The World’s Best Beaches – 3 of the World’s Top Beach Destinations

That’s a pretty heady designation, right?

To be named as one of the three world’s best beaches, a beach must have a truckload of selling points going for it.

The Top 3 World’s Best Beaches

Let’s see which beaches made our top cut:

Grand Anse on La Digue Island, Republic of Seychelles

Too many travellers’ sites to ignore have identified the best beach on earth as the Grand Anse on La Digue Island, one of 115 islands comprising the French Republique of Seychelles.

It’s located at the north end of the Indian Ocean, just south of the equator and east of Zanzibar.

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The history of this small country goes back to the sixteenth century, when pirates most likely used it as a stopping place between Asia and Africa.

How their breath must have been taken away by the sheer beauty of this place! The waters shimmer in all shades of blue. The sands are tinged to a pale pink, and the rocks rising up along the back of the coast are black. With the deep green palm trees and the cloudless skies, it’s a vision that you don’t forget once you’ve seen it.

Some people say the nearby Anse Source D’argent and the Anse Coco are even more beautiful, but the waters are not safe for swimmers all year long.

The few people who wished they had gone elsewhere had complaints such as too much sun or they didn’t like the local restaurant.

However, you can enjoy the water, lay back on the beach, and if you get tired of the sun (for some reason!) you’ll find plenty of shops to keep you busy.

Cable Beach, Broome, the Kimberley, Western Australia

In the northwest corner of Australia, in Broome, you’ll find a 22 kilometre (14 mile) stretch of pristine white sands known as Cable Beach.

The turquoise colours that the lap the shores of these clean, warm beaches come from the waters of the Indian Ocean. This is a place that combines the absolute beauty of nature and the warm rays of the sun with a diverse choice of activities and plenty of friendliness from native and local people who welcome all visitors.

It was almost 1700 when British explorer William Dampier first set foot on these lands. Dampier actually chose Roebuck Bay, across the peninsula from Cable Beach, as the site for pearl farming; you can buy the lustrous silver pearls harvested in this area in shops along the beach. The place takes its name for the telegraph cable laid along a section of beach and connecting this region to the rest of the world.

The tides come in unexpectedly high, as much as nine metres. You can ride a camel along Cable Beach during the pre-sunrise hours or just before the sun sets below the horizon for the night.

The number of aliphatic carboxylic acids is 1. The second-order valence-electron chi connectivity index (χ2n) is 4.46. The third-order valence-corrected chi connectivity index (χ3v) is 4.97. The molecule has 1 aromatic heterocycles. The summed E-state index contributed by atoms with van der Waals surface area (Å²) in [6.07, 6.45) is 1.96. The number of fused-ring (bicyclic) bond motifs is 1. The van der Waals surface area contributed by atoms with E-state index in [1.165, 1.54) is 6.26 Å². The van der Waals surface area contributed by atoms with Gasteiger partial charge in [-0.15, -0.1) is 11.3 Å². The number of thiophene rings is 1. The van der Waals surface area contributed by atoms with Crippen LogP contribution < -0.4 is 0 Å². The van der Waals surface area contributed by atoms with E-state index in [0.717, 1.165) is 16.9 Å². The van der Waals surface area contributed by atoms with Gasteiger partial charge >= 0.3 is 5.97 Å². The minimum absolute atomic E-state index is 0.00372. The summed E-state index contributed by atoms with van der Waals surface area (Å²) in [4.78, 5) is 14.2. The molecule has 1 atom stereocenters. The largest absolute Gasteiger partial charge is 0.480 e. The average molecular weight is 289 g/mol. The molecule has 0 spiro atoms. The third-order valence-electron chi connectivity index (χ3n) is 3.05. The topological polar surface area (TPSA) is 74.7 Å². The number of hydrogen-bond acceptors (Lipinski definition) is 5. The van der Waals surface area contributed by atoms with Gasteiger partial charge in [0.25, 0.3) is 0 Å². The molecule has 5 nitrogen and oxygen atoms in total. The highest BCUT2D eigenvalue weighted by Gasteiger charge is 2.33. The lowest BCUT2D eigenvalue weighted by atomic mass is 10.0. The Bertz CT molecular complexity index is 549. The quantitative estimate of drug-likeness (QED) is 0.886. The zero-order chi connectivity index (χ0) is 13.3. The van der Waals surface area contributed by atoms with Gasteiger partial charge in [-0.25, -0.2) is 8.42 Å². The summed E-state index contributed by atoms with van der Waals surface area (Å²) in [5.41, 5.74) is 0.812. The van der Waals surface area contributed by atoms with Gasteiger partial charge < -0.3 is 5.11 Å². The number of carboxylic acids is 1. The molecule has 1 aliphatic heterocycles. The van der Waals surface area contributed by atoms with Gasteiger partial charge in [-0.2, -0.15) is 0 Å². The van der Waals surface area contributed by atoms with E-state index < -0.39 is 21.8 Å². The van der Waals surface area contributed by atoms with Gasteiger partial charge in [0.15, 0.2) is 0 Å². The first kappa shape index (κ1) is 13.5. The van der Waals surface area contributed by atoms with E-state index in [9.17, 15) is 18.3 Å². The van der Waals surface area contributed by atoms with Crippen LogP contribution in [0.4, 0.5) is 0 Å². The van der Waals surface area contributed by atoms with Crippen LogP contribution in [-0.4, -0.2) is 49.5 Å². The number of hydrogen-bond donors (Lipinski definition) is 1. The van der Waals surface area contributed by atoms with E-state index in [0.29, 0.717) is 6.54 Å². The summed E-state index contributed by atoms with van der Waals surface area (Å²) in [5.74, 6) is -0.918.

There is nothing quite like resting along the beach, camel at the ready, a warm breeze playing through your hair, with your favourite beverage at hand. Besides the camel rides, you can hire four-wheel drive tours throughout the area or catch salmon or barramundi right off the beach. You can opt for land-based fishing or schedule a charter.

You’ll have your choice of accommodations along the wide expanse of Cable Beach—anything from first-class hotels that offer private villas or family accommodations, caravan parks, and even a section of the beach designated for nude sunbathing with a singles hotel. Cable Beach truly offers a little bit of everything.

Lanikai Beach, Kailua, Oahu, Hawaii

This beach runs just a half-mile, but it has been consistently named among the best beaches in the world.

Travellers complain that it’s a little difficult to find it and it’s even more troublesome to actually find a parking space, but the view, once you get there, is well worth it.

People were populating this island of Hawaii as long ago as 500 A.D. It got its name from two lagoons sending out currents into the bay.

The area wasn’t considered important until the 1500s, and it became the dwelling place for Oahu’s kings. When Captain James Cook discovered this island and the other Hawaiian Islands, it was already crowded. Today you’ll find the area to be more residential than commercial, although there is a condensed shopping area not far from the beach.

The beach itself has sand as white and fine as sugar.

The waters of the Pacific are clear and blue, deepening as you gaze out at the horizon, and they remain calm enough for swimmers and kayakers alike.

Going out in the water you’re likely to see turtles or other benign sea creatures swimming by.

The biggest complaint about Lanikai Beach is that much of Hawaii is filled with tourists and cement parking lots. While this half-mile of beach is perfect heaven, if you want to avoid civilization, you should probably choose another beach.

If you’d like to commune with nature and then return to all the creature comforts your heart desires, then this is your place.

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